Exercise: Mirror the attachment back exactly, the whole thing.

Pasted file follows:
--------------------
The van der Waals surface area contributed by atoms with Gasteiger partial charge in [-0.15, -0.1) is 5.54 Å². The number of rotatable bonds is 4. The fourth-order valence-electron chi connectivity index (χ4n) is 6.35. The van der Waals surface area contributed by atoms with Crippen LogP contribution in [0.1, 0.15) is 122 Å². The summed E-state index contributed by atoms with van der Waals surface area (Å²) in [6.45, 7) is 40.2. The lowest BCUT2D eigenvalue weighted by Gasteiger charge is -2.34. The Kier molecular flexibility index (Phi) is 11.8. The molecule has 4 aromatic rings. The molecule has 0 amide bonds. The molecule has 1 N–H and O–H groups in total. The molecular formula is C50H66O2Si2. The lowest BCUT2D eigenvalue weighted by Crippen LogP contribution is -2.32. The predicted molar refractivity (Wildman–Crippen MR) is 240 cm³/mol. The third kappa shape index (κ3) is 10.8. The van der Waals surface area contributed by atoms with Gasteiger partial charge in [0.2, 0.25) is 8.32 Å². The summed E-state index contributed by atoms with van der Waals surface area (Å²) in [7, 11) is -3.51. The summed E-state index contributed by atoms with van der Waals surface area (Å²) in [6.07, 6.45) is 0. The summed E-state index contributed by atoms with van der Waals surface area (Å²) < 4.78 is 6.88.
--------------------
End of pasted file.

The van der Waals surface area contributed by atoms with Gasteiger partial charge in [-0.15, -0.1) is 5.54 Å². The number of rotatable bonds is 4. The fourth-order valence-electron chi connectivity index (χ4n) is 6.35. The van der Waals surface area contributed by atoms with Crippen LogP contribution in [0.1, 0.15) is 122 Å². The summed E-state index contributed by atoms with van der Waals surface area (Å²) in [6.45, 7) is 40.2. The lowest BCUT2D eigenvalue weighted by Gasteiger charge is -2.34. The Kier molecular flexibility index (Phi) is 11.8. The molecule has 4 aromatic rings. The molecule has 0 amide bonds. The molecule has 1 N–H and O–H groups in total. The molecular formula is C50H66O2Si2. The lowest BCUT2D eigenvalue weighted by Crippen LogP contribution is -2.32. The predicted molar refractivity (Wildman–Crippen MR) is 240 cm³/mol. The third kappa shape index (κ3) is 10.8. The van der Waals surface area contributed by atoms with Gasteiger partial charge in [0.2, 0.25) is 8.32 Å². The summed E-state index contributed by atoms with van der Waals surface area (Å²) in [7, 11) is -3.51. The summed E-state index contributed by atoms with van der Waals surface area (Å²) in [6.07, 6.45) is 0. The summed E-state index contributed by atoms with van der Waals surface area (Å²) < 4.78 is 6.88.